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  Sri Lanka

Reference Date: 03-March-2022

FOOD SECURITY SNAPSHOT

  1. Unfavourable prospects for 2022 main cereal output due to shortages of agricultural chemicals

  2. Above‑average cereal production obtained in 2021

  3. Cereal import requirements in 2022 forecast at above five‑year average

  4. Prices of cereals and imported basic food products at high levels in February 2022

  5. Economic downturn and high food prices affect purchasing power of vulnerable households

Shortages of agricultural chemicals threaten 2022 main cereal output

Harvesting of the 2022 main “Maha” paddy crop, accounting for about 70 percent of the annual production, is ongoing and is expected to finalize at the end of March. The area planted with paddy is estimated to be close to the previous year’s above‑average level, driven by high prices and favourable weather conditions at planting time. However, shortages and high prices of agricultural chemicals resulted in their reduced application, with a negative impact on yields in most parts of the country. Therefore, there are concerns that the main “Maha” paddy production could be below average in 2022.

Similarly, the outputs of other crops such as maize, potatoes and millet, are expected to decrease compared with the average levels as a result of agricultural chemical shortages.

Above-average cereal production obtained in 2021

The 2021 cropping season finalized in September and the aggregate cereal production is estimated at 5.7 million tonnes, about 30 percent above the five-year average. Production of paddy is officially estimated at an above-average level of 5.15 million tonnes, reflecting high plantings. The output of maize is estimated at a record 496 400 tonnes, reflecting high area planted, supported by strong domestic demand, while favourable weather conditions led to bumper yields.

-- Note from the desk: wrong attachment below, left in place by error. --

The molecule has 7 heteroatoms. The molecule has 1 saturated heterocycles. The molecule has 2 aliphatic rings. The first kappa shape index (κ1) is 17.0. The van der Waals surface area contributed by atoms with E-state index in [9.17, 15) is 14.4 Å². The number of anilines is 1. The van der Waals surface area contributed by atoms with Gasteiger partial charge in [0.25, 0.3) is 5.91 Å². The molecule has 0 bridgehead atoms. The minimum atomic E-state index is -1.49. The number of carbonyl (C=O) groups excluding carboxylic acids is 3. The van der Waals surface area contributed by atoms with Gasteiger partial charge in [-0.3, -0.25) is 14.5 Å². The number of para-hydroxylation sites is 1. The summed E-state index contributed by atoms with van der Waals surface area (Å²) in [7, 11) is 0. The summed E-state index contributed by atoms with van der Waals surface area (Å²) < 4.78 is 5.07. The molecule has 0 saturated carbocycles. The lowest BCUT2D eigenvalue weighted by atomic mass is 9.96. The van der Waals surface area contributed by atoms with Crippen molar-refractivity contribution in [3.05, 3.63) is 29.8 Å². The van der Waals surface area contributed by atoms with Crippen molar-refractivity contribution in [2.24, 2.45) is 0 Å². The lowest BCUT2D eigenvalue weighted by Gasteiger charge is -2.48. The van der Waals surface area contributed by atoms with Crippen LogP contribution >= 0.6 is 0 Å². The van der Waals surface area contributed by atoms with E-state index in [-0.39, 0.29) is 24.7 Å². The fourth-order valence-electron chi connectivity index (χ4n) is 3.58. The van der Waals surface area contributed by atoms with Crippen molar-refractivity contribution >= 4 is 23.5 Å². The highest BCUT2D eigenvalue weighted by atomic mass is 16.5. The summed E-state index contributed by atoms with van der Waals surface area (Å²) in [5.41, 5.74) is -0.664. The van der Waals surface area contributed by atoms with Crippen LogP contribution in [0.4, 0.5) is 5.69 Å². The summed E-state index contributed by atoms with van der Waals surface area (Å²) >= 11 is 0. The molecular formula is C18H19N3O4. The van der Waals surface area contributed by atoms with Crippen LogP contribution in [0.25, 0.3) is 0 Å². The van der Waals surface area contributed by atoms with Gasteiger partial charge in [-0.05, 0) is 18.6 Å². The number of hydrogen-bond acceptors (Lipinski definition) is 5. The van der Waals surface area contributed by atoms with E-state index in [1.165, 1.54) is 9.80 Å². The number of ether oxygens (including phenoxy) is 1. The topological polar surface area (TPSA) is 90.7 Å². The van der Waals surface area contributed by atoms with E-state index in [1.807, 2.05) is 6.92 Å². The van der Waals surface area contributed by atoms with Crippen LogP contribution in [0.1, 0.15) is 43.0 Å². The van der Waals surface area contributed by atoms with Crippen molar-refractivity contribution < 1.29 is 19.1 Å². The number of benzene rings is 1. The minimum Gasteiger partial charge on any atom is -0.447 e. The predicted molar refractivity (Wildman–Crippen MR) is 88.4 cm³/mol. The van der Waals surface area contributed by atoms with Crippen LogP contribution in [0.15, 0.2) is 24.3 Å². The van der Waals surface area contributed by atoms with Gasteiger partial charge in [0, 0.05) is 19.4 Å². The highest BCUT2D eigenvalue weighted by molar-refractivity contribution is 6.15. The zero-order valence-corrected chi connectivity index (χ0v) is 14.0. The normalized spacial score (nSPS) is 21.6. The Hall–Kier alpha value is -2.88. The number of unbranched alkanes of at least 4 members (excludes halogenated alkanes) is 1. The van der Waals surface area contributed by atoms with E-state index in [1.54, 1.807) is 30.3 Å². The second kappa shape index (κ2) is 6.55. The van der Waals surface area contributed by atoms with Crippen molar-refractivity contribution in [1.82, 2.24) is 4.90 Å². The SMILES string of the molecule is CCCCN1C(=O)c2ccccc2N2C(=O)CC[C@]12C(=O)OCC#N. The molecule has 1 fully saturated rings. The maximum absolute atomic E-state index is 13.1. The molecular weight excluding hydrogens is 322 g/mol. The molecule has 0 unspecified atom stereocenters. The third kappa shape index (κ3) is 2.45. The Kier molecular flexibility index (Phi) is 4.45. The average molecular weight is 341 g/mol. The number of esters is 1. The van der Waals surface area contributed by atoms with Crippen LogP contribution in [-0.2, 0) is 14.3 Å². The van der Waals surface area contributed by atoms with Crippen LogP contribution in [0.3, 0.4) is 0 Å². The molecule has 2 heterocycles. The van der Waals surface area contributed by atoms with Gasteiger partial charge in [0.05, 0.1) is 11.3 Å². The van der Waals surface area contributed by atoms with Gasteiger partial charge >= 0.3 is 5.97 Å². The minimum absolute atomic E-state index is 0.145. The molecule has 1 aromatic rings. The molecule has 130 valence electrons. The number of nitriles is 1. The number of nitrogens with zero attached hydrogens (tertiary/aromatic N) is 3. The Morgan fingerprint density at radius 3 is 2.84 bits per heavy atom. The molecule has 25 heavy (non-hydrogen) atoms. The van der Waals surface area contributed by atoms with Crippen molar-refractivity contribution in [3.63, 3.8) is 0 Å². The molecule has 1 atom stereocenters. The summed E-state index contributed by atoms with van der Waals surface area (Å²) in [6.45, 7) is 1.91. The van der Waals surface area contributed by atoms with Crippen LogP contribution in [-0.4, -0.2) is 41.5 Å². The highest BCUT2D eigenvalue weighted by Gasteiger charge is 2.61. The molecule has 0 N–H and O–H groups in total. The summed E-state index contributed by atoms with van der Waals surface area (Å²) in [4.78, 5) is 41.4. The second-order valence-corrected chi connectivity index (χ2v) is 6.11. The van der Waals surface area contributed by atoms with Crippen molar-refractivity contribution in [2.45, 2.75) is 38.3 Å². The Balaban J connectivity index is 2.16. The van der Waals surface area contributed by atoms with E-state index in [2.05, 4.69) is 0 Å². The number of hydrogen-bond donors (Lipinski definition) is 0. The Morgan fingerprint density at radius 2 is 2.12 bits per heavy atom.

Cereal import requirements in 2022 forecast above five‑year average

In the 2022 calendar year, import requirements of wheat (not produced in the country) and wheat flour, account for the largest share of national cereal imports, are forecast at a near‑average level of 1.3 million tonnes. The country is almost self‑sufficient in rice and imports large quantities only when local production is not sufficient to cover the domestic needs. In calendar year 2022, imports of rice are forecast at 600 000 tonnes, the highest level since 2017, due to expectations of a reduced output in 2022 and government measures to boost imports, including the reduction of charges levied on imported rice and purchases through official channels.

Prices of cereals and imported basic food products at record highs in February 2022

Prices of rice, the country’s main staple food, surged in most markets between September 2021 and January 2022, reaching new record highs in February, about 55 percent above their year‑earlier levels. Price increases were underpinned by the depreciation of the national currency and concerns over the production of the 2022 main “Maha” crop. Similarly, prices of a wide range of imported basic food items, including wheat flour (not produced in the country), sugar, dried milk and pulses, have increased since last September and reached, in many cases, high levels in February 2022.

Economic downturn and high food prices affect purchasing power of vulnerable households

The macroeconomic situation in the country has deteriorated since 2021 mostly reflecting dwindling foreign currency reserves after revenues from merchandise exports and from the tourist sector were affected by the COVID‑19 pandemic and its containment measures. The reduction in economic activities have caused widespread loss of income and livelihoods, sharply reducing households’ purchasing power. This is of particular concern as domestic prices of basic food items have been rising since mid‑2021, seriously limiting households’ access to food.

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